Unconscious Bias in the Workplace: Social & Cultural Causes

Instructor: Clio Stearns

Clio has taught education courses at the college level and has a Ph.D. in curriculum and instruction.

If you are trying to create a workplace with fewer microaggressions and a diverse, collegial environment, then you might want to develop your understanding of unconscious bias and its social and cultural causes.

Bias in the Workplace

As a newly hired director of a subdivision of her company, Laura is really interested in growing her employees' collaborative sensibilities and boosting their morale.

A Latina woman, Laura knows that having a diverse workplace means having a rich, fulfilling workplace, where people can learn from each other and balance a variety of perspectives.

At the same time, Laura is very acutely aware of the impact biases, or preconceived notions about other people and groups, can have on workplace relationships. For example, Laura knows that bias can lead to microaggressions, or indirect and subtle discrimination against members of a marginalized group. When people are not aware of their biases, they may be more likely to commit microaggressions without realizing that they are doing so.

As she starts thinking about how she can reduce bias within her division, Laura wonders more about how to understand these biases.

Laura realizes that bias is multifactorial, meaning that it has a variety of causes that can work in sync with each other. She is especially interested in the social and cultural factors that seem to profoundly impact biases among her colleagues.

Race

Laura remembers that when she first joined her company, most of her colleagues were white. She was used to being a racial and ethnic minority from a variety of educational experiences, but she was still consistently frustrated by the racial biases people held against her.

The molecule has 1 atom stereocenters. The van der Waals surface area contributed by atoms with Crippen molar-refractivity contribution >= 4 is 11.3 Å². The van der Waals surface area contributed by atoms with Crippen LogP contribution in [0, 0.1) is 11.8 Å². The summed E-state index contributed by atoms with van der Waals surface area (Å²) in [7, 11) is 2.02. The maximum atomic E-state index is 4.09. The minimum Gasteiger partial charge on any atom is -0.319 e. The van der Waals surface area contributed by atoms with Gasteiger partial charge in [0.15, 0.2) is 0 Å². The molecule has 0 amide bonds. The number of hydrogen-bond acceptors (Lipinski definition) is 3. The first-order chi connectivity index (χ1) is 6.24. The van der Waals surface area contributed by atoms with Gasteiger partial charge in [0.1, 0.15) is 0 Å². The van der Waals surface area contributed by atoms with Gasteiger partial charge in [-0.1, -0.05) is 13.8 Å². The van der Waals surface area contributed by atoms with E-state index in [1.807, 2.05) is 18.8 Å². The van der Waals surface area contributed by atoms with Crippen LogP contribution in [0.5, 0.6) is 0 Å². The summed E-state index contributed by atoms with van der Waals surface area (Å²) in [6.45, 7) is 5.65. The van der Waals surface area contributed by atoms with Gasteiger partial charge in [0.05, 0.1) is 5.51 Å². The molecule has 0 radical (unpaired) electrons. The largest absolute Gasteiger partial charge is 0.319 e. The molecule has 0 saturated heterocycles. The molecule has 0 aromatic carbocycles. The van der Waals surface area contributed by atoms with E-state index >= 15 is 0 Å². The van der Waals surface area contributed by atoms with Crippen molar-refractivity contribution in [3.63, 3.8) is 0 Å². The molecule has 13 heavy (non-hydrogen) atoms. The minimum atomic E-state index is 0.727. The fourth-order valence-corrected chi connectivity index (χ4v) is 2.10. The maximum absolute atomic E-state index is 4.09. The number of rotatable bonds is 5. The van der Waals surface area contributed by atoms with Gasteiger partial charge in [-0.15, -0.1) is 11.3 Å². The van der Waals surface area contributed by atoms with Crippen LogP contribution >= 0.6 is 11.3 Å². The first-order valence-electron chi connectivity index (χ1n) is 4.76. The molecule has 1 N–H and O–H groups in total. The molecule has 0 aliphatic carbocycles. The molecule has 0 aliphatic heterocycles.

One evening, Laura's colleagues were gathering to go out after work. She knew that many work decisions would be made at this ostensibly social gathering. One colleague looked at her and seemed to realize she was being excluded. He said, 'Next time we'll go out for tacos and margaritas, okay?'

Laura knew that this microaggression, which both excluded and marginalized her, was based on his discomfort with her racial difference and his biases regarding her ethnicity. Race is often responsible for the unconscious biases we hold.

Having a diverse workplace is a very special thing, but it requires hard work to minimize the impact of unconscious biases.
diversity

Gender

Gender is also often at the root of workplace bias. Laura has sat in many meetings, even meetings with multiple other women present, where her ideas have been dismissed, only to be taken up when men articulate the same thoughts. Laura understands that some people are biased against seeing women as thoughtful, viable contributors, and as a result simply cannot take their contributions seriously.

Socioeconomics and Education

Laura understands that she herself is not immune to developing biases related to others. Some of her most triggering categories have to do with education and socioeconomic status.

Not long ago, Laura was on a hiring committee for a new team member. One job candidate seemed very qualified, with credentials and strong experience. When Laura saw that this candidate had attended community college, she found herself thinking, 'Oh, but he won't really be able to do the job.'

Laura checked herself when she recognized this bias and was pleased when the candidate excelled at the interview. Now she works with him successfully almost every day!

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